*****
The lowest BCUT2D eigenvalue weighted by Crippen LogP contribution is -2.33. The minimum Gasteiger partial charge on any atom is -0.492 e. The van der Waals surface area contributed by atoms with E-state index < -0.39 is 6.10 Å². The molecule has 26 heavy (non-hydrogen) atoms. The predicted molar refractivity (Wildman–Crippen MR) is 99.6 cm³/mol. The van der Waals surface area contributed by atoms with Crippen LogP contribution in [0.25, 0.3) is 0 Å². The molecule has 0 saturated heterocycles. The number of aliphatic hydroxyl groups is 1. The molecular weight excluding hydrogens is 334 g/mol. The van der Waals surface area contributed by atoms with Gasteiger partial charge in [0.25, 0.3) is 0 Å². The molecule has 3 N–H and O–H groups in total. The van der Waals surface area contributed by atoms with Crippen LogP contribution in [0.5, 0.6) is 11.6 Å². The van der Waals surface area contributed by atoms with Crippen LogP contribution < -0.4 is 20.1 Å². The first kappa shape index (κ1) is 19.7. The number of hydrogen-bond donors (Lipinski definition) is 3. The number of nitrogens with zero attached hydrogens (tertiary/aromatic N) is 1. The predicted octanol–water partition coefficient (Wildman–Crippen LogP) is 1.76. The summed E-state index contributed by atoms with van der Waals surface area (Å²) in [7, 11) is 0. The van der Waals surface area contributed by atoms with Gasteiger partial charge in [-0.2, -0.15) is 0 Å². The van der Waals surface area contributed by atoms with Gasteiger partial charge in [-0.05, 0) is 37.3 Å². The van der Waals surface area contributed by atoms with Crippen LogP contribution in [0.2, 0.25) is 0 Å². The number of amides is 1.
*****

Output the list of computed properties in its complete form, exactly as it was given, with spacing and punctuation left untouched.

The lowest BCUT2D eigenvalue weighted by Crippen LogP contribution is -2.33. The minimum Gasteiger partial charge on any atom is -0.492 e. The van der Waals surface area contributed by atoms with E-state index < -0.39 is 6.10 Å². The molecule has 26 heavy (non-hydrogen) atoms. The predicted molar refractivity (Wildman–Crippen MR) is 99.6 cm³/mol. The van der Waals surface area contributed by atoms with Crippen LogP contribution in [0.25, 0.3) is 0 Å². The molecule has 0 saturated heterocycles. The number of aliphatic hydroxyl groups is 1. The molecular weight excluding hydrogens is 334 g/mol. The van der Waals surface area contributed by atoms with Gasteiger partial charge in [0.25, 0.3) is 0 Å². The molecule has 3 N–H and O–H groups in total. The van der Waals surface area contributed by atoms with Crippen LogP contribution in [0.5, 0.6) is 11.6 Å². The van der Waals surface area contributed by atoms with Crippen LogP contribution < -0.4 is 20.1 Å². The first kappa shape index (κ1) is 19.7. The number of hydrogen-bond donors (Lipinski definition) is 3. The number of nitrogens with zero attached hydrogens (tertiary/aromatic N) is 1. The predicted octanol–water partition coefficient (Wildman–Crippen LogP) is 1.76. The summed E-state index contributed by atoms with van der Waals surface area (Å²) in [7, 11) is 0. The van der Waals surface area contributed by atoms with Gasteiger partial charge in [-0.2, -0.15) is 0 Å². The van der Waals surface area contributed by atoms with Gasteiger partial charge in [-0.05, 0) is 37.3 Å². The van der Waals surface area contributed by atoms with Crippen LogP contribution in [0.2, 0.25) is 0 Å². The number of amides is 1.